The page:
are doing your job right. Watch and see..."
Soon Fianna had led the girl to a hollow in the hill where, hidden
in shadow there stood a heavy stone door. Now, it stood open and after
the first turn, they could see. Within niches formed into the rock walls
were placed fist-sized stones that glowed brightly, providing all the light
needed. The short path ended in a large, circular chamber. A number of mature
men and a couple older women sat around what looked like a fire pit. In this
case, however, a small pile of large, glowing stones shed the light. One council
member was lighting a pipe.
February asked, "Are the stones your dweamor?"
Fianna nodded, responding in the old language. "I do not like fire,
but have the magic to provide light. I use stones because they are readily
available. Since the magic lasts a long time, we call a small council about
this size each week and use them to aid the magic. With their help, I can
create large piles of enchanted stone, without taxing my own energy reserves,
in only a few minutes. The ceremony is always amazing to them and is also
a good faith-building exercise." Fianna winked at her and said, "Plus, it
cuts down dramatically on the electric bill. We have to watch every penny
here. After all, the more self-sufficient I can help them be, the fewer there
will be trying to earn a living by hooking, theivery and the like. You have
to understand that a lot of these people came from the city, in very poor
Fianna led February to a rug and pillow that had been set aside for
them. When she sat down the softly smoking pipe was handed to her. She took
a puff and then handed it to February.
February nodded and took a drag on the pipe, it seemed as if she came
to this part quite naturally.
Soon more greetings were made, welcoming February, as Lenuna, to the
tribe. One of the first questions that came up was if she had had a chance
to make medicine with Mika.
February, not sure of whether there was a subtle meaning to their words,
answered, "I look forward to assisting Mika as I can."
Finally, Fianna opened the council for tribal business matters. A man
with greying hair, wide set eyes and a long mouth asked, "Over the past
two weeks the tribe worried about you very much, Mika. Why were you gone
for so long? What happened to Strong Bow in this time?"
"I appreciate your concern, Mathieu Rain Song," Fianna replied. "Strong
Bow and I had to go into the city and do battle with evil forces." She
sighed and shook her head. "You know that there are many spirits in this
world, some good, some bad, and some neutral. There are evil beings, similar
in some ways to myself, that arise from time to time. In this case, they
arose very near here on the outskirts of Ann Arbor. These beings do not see
the value in human life. They are selfish, evil, and extremely dangerous.
They believe only in violence and death, and live in the dark corners of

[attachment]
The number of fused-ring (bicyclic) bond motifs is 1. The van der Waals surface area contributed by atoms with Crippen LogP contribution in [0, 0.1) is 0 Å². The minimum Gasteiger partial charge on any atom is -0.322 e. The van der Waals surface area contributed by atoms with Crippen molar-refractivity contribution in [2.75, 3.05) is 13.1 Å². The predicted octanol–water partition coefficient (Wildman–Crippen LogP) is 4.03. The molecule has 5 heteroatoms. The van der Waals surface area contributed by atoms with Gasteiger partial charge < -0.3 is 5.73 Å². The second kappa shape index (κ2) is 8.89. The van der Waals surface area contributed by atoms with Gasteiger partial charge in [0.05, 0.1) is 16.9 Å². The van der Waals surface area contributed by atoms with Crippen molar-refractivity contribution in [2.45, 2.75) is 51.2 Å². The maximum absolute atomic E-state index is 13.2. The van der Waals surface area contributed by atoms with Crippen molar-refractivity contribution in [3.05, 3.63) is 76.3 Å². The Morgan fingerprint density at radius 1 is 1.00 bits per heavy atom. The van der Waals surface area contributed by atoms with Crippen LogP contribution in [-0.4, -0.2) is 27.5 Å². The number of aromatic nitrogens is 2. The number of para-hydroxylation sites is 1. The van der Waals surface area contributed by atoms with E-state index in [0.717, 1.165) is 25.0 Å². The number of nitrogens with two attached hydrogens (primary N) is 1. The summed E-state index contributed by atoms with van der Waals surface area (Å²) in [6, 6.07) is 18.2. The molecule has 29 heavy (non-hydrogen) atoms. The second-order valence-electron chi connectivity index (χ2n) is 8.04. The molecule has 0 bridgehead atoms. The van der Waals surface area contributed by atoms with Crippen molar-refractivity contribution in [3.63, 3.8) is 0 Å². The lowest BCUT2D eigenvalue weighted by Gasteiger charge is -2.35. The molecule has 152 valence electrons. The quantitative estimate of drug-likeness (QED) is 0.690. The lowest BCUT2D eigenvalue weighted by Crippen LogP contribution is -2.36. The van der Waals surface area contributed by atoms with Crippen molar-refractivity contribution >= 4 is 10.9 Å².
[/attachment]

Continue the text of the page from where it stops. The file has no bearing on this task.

Fianna took in all the council members with a measured look, pausing
on each of them. "I felt it was my duty to stop them, so I faced them.
I had allies of like mind if not like spirit who understood that this evil
must be destroyed as well and we faced them. As the Bear Warrior for this
Tribe, I also took Strong Bow. He did well and showed a measure of bravery
beyond that of most men or women. I am proud of him.
"Yet, in the end, we both were nearly destroyed. It was a close battle,
but enough damage had already be dealt that it was very shortly after even
I fell that my side won. Both Strong Bow and I were grievously wounded.
I was gone all this time in recovery. This body is very difficult to destroy
permanently, but I was nevertheless nearly undone. Thus I took some time
before my spirit could re-enter it."
Mathieu asked, "This explains the wounds we saw upon your body when
you emerged from the Stone a few nights ago. We had thought perhaps you
had to fight a death spirit."
Fianna chuckled, "Mathieu, I'm surprised at you. You still believe
in the Grim Reaper? That is a white man's myth." The Indian's face reddened
in embarrassment. "No, no spirits or gods of death bar my way to this world.
Only the destruction of my mortal coil will prevent me from returning. And
even then, I shall return again in the eyes of a child."
One of the women spoke up. "You mean you could be reborn as a human?"
"Yes. It is a choice I could make."
The others seemed to digest this. The woman spoke again. "There were
horrible wounds on your back that only went away after the Gift of Blood
ceremony. I have seen those before. They are wounds from a shotgun, and
I saw silver shot come out when you healed. I have never seen such horrible
damage done to a body before. Can you speak to us about them?"
Fianna chuckled again. "Do you think I tried to run away Red Doe?"
Fianna laughed. "No, I have never fled from a fight. Although come to think
of it, perhaps I should think about that in the future." A couple nervous
chuckles echoed around the room. "No, there was an accident. An ally, enthusiastic
to reach the enemy, went through me first. His indiscretion is being dealt
Red Doe muttered, "I would like to deal with him, myself." February
heard because she was sitting next to Red Doe, but Fianna didn't seem to
hear. February leaned over to Red Doe and whispered, "Your enthusiasm to
help Mika is honorable, but Mika knows her way and the issue will be dealt
The man who had started the pipe in the begining of the meeting spoke